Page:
June 23, 2006 4:00 AM PDT

Brewster Kahle's modest mission: Archiving everything

Brewster Kahle is on a mission. He wants the whole planet to have access to human knowledge. All human knowledge. And he's striving to make that possible--one byte at a time.

Ten years ago, Kahle founded the nonprofit Internet Archive, with the goal of preserving the hitherto ephemeral pleasures of the Net for posterity. But, unsatisfied with limiting himself to the saving of Web sites, Kahle decided to broaden his scope and include existing collections of books, television programs, movies and music in the archive's massive digital repository.

In addition to all that digitizing, and the free hosting of audio and video content, the archive also sponsors the SFLan.org project, which offers free wireless Internet in San Francisco.

Photos: Library of Alexandria

Kahle enthusiastically discusses his ambitious plan to build, make freely accessible and preserve what he calls--in reference to the legendary lost library of the ancient world--the "Library of Alexandria, v.2."

"Let's have a library system that is in the great traditions of Thomas Jefferson, Andrew Carnegie and the Library of Alexandria," he says while showing a reporter around the Internet Archive's offices in San Francisco's Presidio. "If we are able to build that library again with the vision of the Greeks but the technology of the modern era, that's something to be proud of."

The 45-year-old Kahle, hyperarticulate and humble, often sports a quizzical expression that, with his spectacles; graying, curly hair; and bushy eyebrows, lends him a quirky, owlish look. He's described as a geek by friends, but a balanced one, whose hobbies range from sailing with his wife and two young sons to spending time at a theater camp in Vermont.

His favorite book is "The Autobiography of Benjamin Franklin," and he's recently taken to listening to a musical group called The Ditty Bops, which he describes as a cross between The Andrews Sisters and The Roches.

An alliance for free access
Kahle relishes his role as Internet archivist. The staggering volume of material to digitize--centuries of historic media, and new data appearing by the minute--doesn't daunt him. Commercial interests whose monetizing efforts threaten free universal access do. So he readily takes up the cause to fight for freely accessible information.

"If we lose (the library of human knowledge) to a corporate interest, I would have screwed up. Having it go to corporate hands is my worst nightmare," he says.

Which brings us to the Open Content Alliance, a joint effort by the Internet Archive, Yahoo and Microsoft to digitize library collections, including those of the University of California system and The University of Toronto. Unlike a similar project from Google, which allows users to read the digitized content only through Google's Web site, the OCA material will be searchable through any service and everyone will be encouraged to download books.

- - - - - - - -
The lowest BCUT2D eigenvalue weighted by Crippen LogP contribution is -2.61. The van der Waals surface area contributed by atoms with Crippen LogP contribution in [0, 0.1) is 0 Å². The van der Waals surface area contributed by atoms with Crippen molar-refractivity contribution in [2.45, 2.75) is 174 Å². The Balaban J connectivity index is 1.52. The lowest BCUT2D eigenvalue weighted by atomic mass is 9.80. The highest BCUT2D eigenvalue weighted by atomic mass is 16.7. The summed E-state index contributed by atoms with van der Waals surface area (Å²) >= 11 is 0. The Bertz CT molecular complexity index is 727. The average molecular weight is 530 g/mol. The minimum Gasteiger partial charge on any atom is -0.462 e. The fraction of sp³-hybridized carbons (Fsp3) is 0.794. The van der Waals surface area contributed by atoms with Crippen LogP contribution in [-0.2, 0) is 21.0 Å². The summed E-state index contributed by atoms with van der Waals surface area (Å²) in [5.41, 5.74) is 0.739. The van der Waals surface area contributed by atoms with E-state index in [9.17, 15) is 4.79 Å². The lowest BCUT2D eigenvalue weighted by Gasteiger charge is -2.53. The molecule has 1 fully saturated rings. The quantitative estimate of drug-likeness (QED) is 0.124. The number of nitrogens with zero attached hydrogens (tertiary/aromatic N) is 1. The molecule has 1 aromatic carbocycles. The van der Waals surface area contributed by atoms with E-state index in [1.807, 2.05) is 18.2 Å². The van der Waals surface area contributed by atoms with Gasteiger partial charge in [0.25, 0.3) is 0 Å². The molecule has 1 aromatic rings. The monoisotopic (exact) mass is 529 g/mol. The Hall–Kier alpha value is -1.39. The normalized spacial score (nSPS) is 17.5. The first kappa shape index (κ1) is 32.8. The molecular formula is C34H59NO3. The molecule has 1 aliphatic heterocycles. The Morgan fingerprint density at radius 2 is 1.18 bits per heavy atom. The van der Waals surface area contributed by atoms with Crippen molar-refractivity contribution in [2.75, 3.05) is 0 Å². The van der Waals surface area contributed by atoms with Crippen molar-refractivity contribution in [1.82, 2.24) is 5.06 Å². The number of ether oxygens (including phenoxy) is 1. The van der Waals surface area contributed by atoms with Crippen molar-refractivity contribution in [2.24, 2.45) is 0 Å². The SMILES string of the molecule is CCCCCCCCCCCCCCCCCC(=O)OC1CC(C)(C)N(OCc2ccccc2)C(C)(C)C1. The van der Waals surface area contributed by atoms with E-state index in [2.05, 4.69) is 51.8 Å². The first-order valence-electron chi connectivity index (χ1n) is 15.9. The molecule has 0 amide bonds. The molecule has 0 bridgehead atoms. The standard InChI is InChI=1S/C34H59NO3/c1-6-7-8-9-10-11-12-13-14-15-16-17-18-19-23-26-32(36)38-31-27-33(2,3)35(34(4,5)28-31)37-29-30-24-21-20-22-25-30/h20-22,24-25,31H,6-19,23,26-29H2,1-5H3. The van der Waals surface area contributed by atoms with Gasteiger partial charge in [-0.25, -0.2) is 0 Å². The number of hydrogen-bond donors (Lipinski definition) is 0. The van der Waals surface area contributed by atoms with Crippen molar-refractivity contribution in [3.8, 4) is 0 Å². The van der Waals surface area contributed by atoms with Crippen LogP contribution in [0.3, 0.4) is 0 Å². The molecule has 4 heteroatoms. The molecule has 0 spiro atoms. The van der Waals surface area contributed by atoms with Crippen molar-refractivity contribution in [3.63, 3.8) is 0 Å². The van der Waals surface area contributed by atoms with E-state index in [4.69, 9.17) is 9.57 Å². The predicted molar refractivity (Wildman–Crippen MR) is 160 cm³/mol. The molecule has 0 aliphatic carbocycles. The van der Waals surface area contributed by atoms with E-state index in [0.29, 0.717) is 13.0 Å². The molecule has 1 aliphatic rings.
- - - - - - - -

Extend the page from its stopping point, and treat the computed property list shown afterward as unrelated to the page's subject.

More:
Also, the OCA is digitizing only books in the public domain, whereas Google is including copyright-protected titles in its scanning efforts and will offer small snippets of such texts to those searching its database. As a result of Google's approach, groups representing authors and publishers have sued the search giant.

"Some would like to control (information) so fewer people make money and have access. This is not right," Kahle says. "I really want the Enlightenment-era ideal of universal education."

Kahle is not opposed to companies turning a profit--he pocketed millions in 1995 when AOL bought his first company, WAIS, one of the first Internet search systems. Much of that windfall went to fund the Internet Archive, which has an annual budget of about $5 million.

"I'm not against people making money. In fact, it's absolutely essential," he says, adding that there's plenty of money to be made off services related to the distribution of free information.

See more CNET content tagged:
Brewster Kahle, Alexandria, archiving, library, Google Inc.


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Whither (wither?) archives?
I had an opportunity to hear Kahle speak at Stanford in the not-too-distant past; so I am familiar with his rhetorical style. He comes on with strong idealist visions that can easily rouse the enthusiasms. Then, should he get down to any brass tacks, one comes away with the feeling that he has had to back down from those visions on just about every front. The question then remains as to whether or not any of that vision has been left.